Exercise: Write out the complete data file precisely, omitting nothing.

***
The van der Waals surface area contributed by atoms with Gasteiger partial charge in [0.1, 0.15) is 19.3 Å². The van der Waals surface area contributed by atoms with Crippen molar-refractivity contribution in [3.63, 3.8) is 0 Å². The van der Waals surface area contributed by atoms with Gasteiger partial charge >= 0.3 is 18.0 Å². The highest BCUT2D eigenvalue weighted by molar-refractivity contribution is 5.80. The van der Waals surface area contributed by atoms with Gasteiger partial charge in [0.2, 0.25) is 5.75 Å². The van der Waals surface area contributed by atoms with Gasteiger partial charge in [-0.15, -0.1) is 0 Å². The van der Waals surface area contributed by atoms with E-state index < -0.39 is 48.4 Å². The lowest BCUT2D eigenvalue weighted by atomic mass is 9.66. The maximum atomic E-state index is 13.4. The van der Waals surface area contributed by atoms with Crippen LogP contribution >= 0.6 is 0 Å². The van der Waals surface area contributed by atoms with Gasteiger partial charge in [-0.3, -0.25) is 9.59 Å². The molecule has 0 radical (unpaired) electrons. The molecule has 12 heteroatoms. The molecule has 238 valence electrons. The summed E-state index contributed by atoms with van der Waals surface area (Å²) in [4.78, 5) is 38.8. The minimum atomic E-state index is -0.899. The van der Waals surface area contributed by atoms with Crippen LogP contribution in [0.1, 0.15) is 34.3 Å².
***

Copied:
The van der Waals surface area contributed by atoms with Gasteiger partial charge in [0.1, 0.15) is 19.3 Å². The van der Waals surface area contributed by atoms with Crippen molar-refractivity contribution in [3.63, 3.8) is 0 Å². The van der Waals surface area contributed by atoms with Gasteiger partial charge >= 0.3 is 18.0 Å². The highest BCUT2D eigenvalue weighted by molar-refractivity contribution is 5.80. The van der Waals surface area contributed by atoms with Gasteiger partial charge in [0.2, 0.25) is 5.75 Å². The van der Waals surface area contributed by atoms with Gasteiger partial charge in [-0.15, -0.1) is 0 Å². The van der Waals surface area contributed by atoms with E-state index < -0.39 is 48.4 Å². The lowest BCUT2D eigenvalue weighted by atomic mass is 9.66. The maximum atomic E-state index is 13.4. The van der Waals surface area contributed by atoms with Crippen LogP contribution >= 0.6 is 0 Å². The van der Waals surface area contributed by atoms with Gasteiger partial charge in [-0.3, -0.25) is 9.59 Å². The molecule has 0 radical (unpaired) electrons. The molecule has 12 heteroatoms. The molecule has 238 valence electrons. The summed E-state index contributed by atoms with van der Waals surface area (Å²) in [4.78, 5) is 38.8. The minimum atomic E-state index is -0.899. The van der Waals surface area contributed by atoms with Crippen LogP contribution in [0.1, 0.15) is 34.3 Å².